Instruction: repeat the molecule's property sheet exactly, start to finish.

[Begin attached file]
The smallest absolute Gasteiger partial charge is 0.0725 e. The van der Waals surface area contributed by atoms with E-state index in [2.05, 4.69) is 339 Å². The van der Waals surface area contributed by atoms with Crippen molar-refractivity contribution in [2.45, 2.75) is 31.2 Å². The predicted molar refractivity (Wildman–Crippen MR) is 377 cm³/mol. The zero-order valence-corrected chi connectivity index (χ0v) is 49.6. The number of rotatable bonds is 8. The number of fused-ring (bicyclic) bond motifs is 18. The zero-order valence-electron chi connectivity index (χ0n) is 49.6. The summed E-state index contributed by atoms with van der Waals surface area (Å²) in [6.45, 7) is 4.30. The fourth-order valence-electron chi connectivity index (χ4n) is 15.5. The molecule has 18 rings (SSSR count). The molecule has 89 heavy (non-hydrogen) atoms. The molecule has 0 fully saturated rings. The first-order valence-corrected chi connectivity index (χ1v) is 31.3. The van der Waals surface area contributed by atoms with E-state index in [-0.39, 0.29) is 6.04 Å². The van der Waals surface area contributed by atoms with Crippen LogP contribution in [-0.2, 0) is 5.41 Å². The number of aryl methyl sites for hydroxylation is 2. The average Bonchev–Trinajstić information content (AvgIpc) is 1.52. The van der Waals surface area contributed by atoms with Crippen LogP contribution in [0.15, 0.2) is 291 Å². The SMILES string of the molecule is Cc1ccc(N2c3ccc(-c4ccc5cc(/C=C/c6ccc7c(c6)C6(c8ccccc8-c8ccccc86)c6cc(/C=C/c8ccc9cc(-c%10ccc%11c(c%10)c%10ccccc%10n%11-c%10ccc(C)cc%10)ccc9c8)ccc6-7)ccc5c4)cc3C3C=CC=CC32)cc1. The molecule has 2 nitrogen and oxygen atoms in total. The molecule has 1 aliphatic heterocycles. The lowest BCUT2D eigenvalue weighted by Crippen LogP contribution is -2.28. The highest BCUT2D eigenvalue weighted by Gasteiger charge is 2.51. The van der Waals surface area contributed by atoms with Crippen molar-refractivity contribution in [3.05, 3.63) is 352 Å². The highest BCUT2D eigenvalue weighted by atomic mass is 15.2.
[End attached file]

The smallest absolute Gasteiger partial charge is 0.0725 e. The van der Waals surface area contributed by atoms with E-state index in [2.05, 4.69) is 339 Å². The van der Waals surface area contributed by atoms with Crippen molar-refractivity contribution in [2.45, 2.75) is 31.2 Å². The predicted molar refractivity (Wildman–Crippen MR) is 377 cm³/mol. The zero-order valence-corrected chi connectivity index (χ0v) is 49.6. The number of rotatable bonds is 8. The number of fused-ring (bicyclic) bond motifs is 18. The zero-order valence-electron chi connectivity index (χ0n) is 49.6. The summed E-state index contributed by atoms with van der Waals surface area (Å²) in [6.45, 7) is 4.30. The fourth-order valence-electron chi connectivity index (χ4n) is 15.5. The molecule has 18 rings (SSSR count). The molecule has 89 heavy (non-hydrogen) atoms. The molecule has 0 fully saturated rings. The first-order valence-corrected chi connectivity index (χ1v) is 31.3. The van der Waals surface area contributed by atoms with E-state index in [-0.39, 0.29) is 6.04 Å². The van der Waals surface area contributed by atoms with Crippen LogP contribution in [-0.2, 0) is 5.41 Å². The number of aryl methyl sites for hydroxylation is 2. The average Bonchev–Trinajstić information content (AvgIpc) is 1.52. The van der Waals surface area contributed by atoms with Crippen LogP contribution in [0.15, 0.2) is 291 Å². The SMILES string of the molecule is Cc1ccc(N2c3ccc(-c4ccc5cc(/C=C/c6ccc7c(c6)C6(c8ccccc8-c8ccccc86)c6cc(/C=C/c8ccc9cc(-c%10ccc%11c(c%10)c%10ccccc%10n%11-c%10ccc(C)cc%10)ccc9c8)ccc6-7)ccc5c4)cc3C3C=CC=CC32)cc1. The molecule has 2 nitrogen and oxygen atoms in total. The molecule has 1 aliphatic heterocycles. The lowest BCUT2D eigenvalue weighted by Crippen LogP contribution is -2.28. The highest BCUT2D eigenvalue weighted by Gasteiger charge is 2.51. The van der Waals surface area contributed by atoms with Crippen molar-refractivity contribution in [3.05, 3.63) is 352 Å². The highest BCUT2D eigenvalue weighted by atomic mass is 15.2.